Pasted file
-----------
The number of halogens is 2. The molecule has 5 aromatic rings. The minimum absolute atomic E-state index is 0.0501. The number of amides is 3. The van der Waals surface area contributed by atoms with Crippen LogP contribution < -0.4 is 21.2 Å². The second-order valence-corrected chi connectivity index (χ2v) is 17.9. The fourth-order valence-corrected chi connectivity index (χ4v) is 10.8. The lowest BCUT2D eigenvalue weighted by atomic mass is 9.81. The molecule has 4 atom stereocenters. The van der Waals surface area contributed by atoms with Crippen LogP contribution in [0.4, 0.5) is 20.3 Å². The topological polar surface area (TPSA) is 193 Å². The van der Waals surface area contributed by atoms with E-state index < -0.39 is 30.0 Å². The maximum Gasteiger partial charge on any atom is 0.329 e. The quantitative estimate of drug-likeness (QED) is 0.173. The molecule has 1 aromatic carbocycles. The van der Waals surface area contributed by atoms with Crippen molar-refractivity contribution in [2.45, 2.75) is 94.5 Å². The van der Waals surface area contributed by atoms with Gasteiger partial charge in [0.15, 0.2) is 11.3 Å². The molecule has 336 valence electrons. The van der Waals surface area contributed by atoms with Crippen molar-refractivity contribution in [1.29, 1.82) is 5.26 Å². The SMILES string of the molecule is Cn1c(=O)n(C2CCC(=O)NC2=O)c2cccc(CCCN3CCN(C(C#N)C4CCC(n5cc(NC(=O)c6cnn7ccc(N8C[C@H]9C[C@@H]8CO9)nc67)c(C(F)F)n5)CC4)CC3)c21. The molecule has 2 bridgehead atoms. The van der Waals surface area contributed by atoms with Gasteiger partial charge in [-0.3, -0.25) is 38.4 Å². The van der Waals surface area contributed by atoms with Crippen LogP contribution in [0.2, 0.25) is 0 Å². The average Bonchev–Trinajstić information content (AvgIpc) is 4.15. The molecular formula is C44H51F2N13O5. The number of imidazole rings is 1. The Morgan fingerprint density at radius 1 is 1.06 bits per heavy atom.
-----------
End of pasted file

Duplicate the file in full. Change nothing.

The number of halogens is 2. The molecule has 5 aromatic rings. The minimum absolute atomic E-state index is 0.0501. The number of amides is 3. The van der Waals surface area contributed by atoms with Crippen LogP contribution < -0.4 is 21.2 Å². The second-order valence-corrected chi connectivity index (χ2v) is 17.9. The fourth-order valence-corrected chi connectivity index (χ4v) is 10.8. The lowest BCUT2D eigenvalue weighted by atomic mass is 9.81. The molecule has 4 atom stereocenters. The van der Waals surface area contributed by atoms with Crippen LogP contribution in [0.4, 0.5) is 20.3 Å². The topological polar surface area (TPSA) is 193 Å². The van der Waals surface area contributed by atoms with E-state index < -0.39 is 30.0 Å². The maximum Gasteiger partial charge on any atom is 0.329 e. The quantitative estimate of drug-likeness (QED) is 0.173. The molecule has 1 aromatic carbocycles. The van der Waals surface area contributed by atoms with Crippen molar-refractivity contribution in [2.45, 2.75) is 94.5 Å². The van der Waals surface area contributed by atoms with Gasteiger partial charge in [0.15, 0.2) is 11.3 Å². The molecule has 336 valence electrons. The van der Waals surface area contributed by atoms with Crippen molar-refractivity contribution in [1.29, 1.82) is 5.26 Å². The SMILES string of the molecule is Cn1c(=O)n(C2CCC(=O)NC2=O)c2cccc(CCCN3CCN(C(C#N)C4CCC(n5cc(NC(=O)c6cnn7ccc(N8C[C@H]9C[C@@H]8CO9)nc67)c(C(F)F)n5)CC4)CC3)c21. The molecule has 2 bridgehead atoms. The van der Waals surface area contributed by atoms with Gasteiger partial charge in [-0.3, -0.25) is 38.4 Å². The van der Waals surface area contributed by atoms with Crippen LogP contribution in [0.2, 0.25) is 0 Å². The average Bonchev–Trinajstić information content (AvgIpc) is 4.15. The molecular formula is C44H51F2N13O5. The number of imidazole rings is 1. The Morgan fingerprint density at radius 1 is 1.06 bits per heavy atom.